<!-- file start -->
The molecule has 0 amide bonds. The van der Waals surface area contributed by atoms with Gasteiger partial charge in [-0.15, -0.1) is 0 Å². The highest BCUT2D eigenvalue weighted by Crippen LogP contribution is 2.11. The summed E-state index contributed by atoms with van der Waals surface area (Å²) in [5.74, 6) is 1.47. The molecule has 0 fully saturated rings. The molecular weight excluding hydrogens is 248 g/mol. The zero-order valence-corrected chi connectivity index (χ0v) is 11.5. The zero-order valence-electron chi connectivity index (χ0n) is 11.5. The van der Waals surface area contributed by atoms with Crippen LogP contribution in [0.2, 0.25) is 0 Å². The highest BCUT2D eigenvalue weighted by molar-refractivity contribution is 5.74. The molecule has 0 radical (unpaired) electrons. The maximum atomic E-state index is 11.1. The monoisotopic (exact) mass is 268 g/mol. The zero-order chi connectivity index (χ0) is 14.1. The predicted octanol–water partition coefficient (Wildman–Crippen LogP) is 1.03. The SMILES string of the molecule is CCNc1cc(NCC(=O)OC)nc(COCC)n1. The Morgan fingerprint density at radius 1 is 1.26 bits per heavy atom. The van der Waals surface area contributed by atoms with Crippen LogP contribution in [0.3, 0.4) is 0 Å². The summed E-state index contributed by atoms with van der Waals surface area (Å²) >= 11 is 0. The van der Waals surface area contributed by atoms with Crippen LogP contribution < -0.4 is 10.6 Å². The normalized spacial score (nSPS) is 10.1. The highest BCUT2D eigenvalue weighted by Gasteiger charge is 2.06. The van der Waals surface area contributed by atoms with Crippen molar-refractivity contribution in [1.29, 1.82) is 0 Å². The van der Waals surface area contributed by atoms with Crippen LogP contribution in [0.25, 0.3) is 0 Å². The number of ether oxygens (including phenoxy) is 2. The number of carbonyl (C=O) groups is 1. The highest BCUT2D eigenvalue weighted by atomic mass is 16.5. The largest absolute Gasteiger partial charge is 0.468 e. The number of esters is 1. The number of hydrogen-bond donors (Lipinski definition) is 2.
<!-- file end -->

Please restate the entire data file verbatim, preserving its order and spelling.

The molecule has 0 amide bonds. The van der Waals surface area contributed by atoms with Gasteiger partial charge in [-0.15, -0.1) is 0 Å². The highest BCUT2D eigenvalue weighted by Crippen LogP contribution is 2.11. The summed E-state index contributed by atoms with van der Waals surface area (Å²) in [5.74, 6) is 1.47. The molecule has 0 fully saturated rings. The molecular weight excluding hydrogens is 248 g/mol. The zero-order valence-corrected chi connectivity index (χ0v) is 11.5. The zero-order valence-electron chi connectivity index (χ0n) is 11.5. The van der Waals surface area contributed by atoms with Crippen LogP contribution in [0.2, 0.25) is 0 Å². The highest BCUT2D eigenvalue weighted by molar-refractivity contribution is 5.74. The molecule has 0 radical (unpaired) electrons. The maximum atomic E-state index is 11.1. The monoisotopic (exact) mass is 268 g/mol. The zero-order chi connectivity index (χ0) is 14.1. The predicted octanol–water partition coefficient (Wildman–Crippen LogP) is 1.03. The SMILES string of the molecule is CCNc1cc(NCC(=O)OC)nc(COCC)n1. The Morgan fingerprint density at radius 1 is 1.26 bits per heavy atom. The van der Waals surface area contributed by atoms with Crippen LogP contribution in [0.3, 0.4) is 0 Å². The summed E-state index contributed by atoms with van der Waals surface area (Å²) >= 11 is 0. The van der Waals surface area contributed by atoms with Crippen LogP contribution < -0.4 is 10.6 Å². The normalized spacial score (nSPS) is 10.1. The highest BCUT2D eigenvalue weighted by Gasteiger charge is 2.06. The van der Waals surface area contributed by atoms with Crippen molar-refractivity contribution in [1.29, 1.82) is 0 Å². The van der Waals surface area contributed by atoms with Crippen LogP contribution in [0.25, 0.3) is 0 Å². The number of ether oxygens (including phenoxy) is 2. The number of carbonyl (C=O) groups is 1. The highest BCUT2D eigenvalue weighted by atomic mass is 16.5. The largest absolute Gasteiger partial charge is 0.468 e. The number of esters is 1. The number of hydrogen-bond donors (Lipinski definition) is 2.